Does treble response beyond my hearing matter?

Been thinking about getting my hearing checked. Used to get it checked annually when I was in the Air Force, but that been a couple of decades ago.

Thinking about making some changes in my system so when looking at speakers, does treble response beyond my hearing matter?
If I am interpreting accurately what you mean, frequency response matters beyond the range of human hearing. Amplification with a wide frequency response is generally accepted to mean a greater linearity (sound quality) in sound reproduction. Most audio gear extends fr beyound the range of human hearing so that what you do hear sounds better.
Yes, first you buy an amplifier with super-wide bandwidth and then buy Transparent cables to limit the bandwidth.
IMO, the way you are approaching this is putting you straight on the road to audio hell. Everyone does the same thing - they buy products that are "revealing", "detailed", "heard things I never heard before", supertweeters your dog can hear, etc. Then they come on to A'gon and bitch how their systems are bright and harsh.

Just listen to some speakers and buy what sounds good. Don't worry about the specs. All of the speakers you could reasonably buy go out as high as you need them to go. If you can't trust your own ears, then find someone whose ears you do trust and let him pick the speakers for you.
On the grand scale of things, no.
Mapman, why? Even if I can't hear above a certain frequency, in the range that I do hear, wouldn't having a higher treble response add to "air" or sparkle? I think that is what Arnettpartnetrs was alluding to, or at least in part.

I'll certainly listen to speakers, but some that I am considering are ID. Some have great shipping/return policies while other are just fair so I'm looking for ways to reasonably narrow the field.
I wish I could find the link, but I was reading something the other day on hi resolution audio and it talked about why Redbook CD is more than adequate to exceed the human capacity for hearing. The interesting thing was that the high res media could include things behind the range of human hearing but in some systems it could actually cause distortion in the audible range. It seems that higher could do nothing if you can't hear it, but could add distortion within the audible range under some circumstances.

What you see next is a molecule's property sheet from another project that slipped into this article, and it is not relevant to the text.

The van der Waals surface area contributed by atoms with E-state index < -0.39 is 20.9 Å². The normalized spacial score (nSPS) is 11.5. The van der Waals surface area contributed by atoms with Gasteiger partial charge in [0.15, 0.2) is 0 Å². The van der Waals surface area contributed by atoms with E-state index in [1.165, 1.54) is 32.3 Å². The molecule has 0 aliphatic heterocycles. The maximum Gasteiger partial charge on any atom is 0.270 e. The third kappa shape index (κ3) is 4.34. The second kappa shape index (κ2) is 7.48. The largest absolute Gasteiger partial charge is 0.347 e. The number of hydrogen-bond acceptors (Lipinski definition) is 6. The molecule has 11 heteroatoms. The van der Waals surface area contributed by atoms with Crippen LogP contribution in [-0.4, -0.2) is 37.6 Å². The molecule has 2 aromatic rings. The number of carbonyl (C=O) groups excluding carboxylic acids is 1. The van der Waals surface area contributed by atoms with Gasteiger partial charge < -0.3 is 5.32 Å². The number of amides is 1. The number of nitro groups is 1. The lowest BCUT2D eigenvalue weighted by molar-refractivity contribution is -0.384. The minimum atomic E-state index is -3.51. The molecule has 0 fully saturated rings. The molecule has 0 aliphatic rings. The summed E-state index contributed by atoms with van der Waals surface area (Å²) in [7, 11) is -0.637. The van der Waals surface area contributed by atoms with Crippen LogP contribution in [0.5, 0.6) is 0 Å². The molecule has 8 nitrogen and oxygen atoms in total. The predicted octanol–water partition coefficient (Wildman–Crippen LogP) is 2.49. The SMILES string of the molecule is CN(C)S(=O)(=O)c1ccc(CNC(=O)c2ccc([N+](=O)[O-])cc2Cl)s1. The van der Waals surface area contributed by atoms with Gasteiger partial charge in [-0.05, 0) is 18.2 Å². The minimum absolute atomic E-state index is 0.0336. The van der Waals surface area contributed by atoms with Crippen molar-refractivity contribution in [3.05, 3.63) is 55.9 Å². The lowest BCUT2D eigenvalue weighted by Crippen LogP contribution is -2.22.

Don't worry about what you can't hear, just judge based on what you can.

If the specs look good up to the limit of your hearing, you are probably in pretty good shape, no matter what might be measured beyond.

When I was young, I could hear test tones up to 20khz. Now, at 54, only up to about 12-14 or so. That's typical of how our ears age.

It can be a good thing though. By design, not much music occurs in the upper ranges of human hearing, but a lot of noise and distortions can. So not being able to hear up there can be a blessing. I find most music a lot less fatiguing these days than I did in my youth.
" I find most music a lot less fatiguing these days than I did in my youth."

Well, in my youth I listened to most things too loud and I often added more highs/lows. I used to think I needed to listen to rock music at concert levels. Now I realize that concert audio usually isn't very good and often is far too loud. Earplugs should not be necessary, for instance.

In the case of acoustic music it's better to listen at realistic volumes. That means the classical guitar or lute, for instance, should be dialed back until it's no louder than the real thing.
There has, a few years back, serious research been done - sadly do not remember where- which suggests that you do "feel" in music playback if information above 15 kcycles is missing.

While everyone is certainly entitled to their own opinions, FWIW, here's mine.

Although the original question does provoke different thoughts, I don't think it is relevant to the actual sound a speaker will produce. It is possible for a speaker with a somewhat limited frequency extension to have an unpleasant treble, and one with much more extension to sound very pleasing or vise versa. It is much more important to consider synergy of the system's components and cables with the speakers.

Having experience with various models of JMR speakers, I found that two, having the same specification for treble response sounded quite different in regard to "air or sparkle" with exactly the same components and cables. Trying different speaker cables proved that one speaker seemed to be affected more than the other, and could sound quite good with the right cable.

When looking at a speaker's specifications, I think sensitivity and impedance characteristics are much more important, so that you match a suitable amp. This assures peak performance, then use other components and cables for good synergy.
I'm looking for ways to reasonably narrow the field.
Of course, taken "with a grain of salt", reading multiple consistent reviews, and seeing the same comments on this forum about a speaker makes more sense than looking at a frequency specification, IMHO.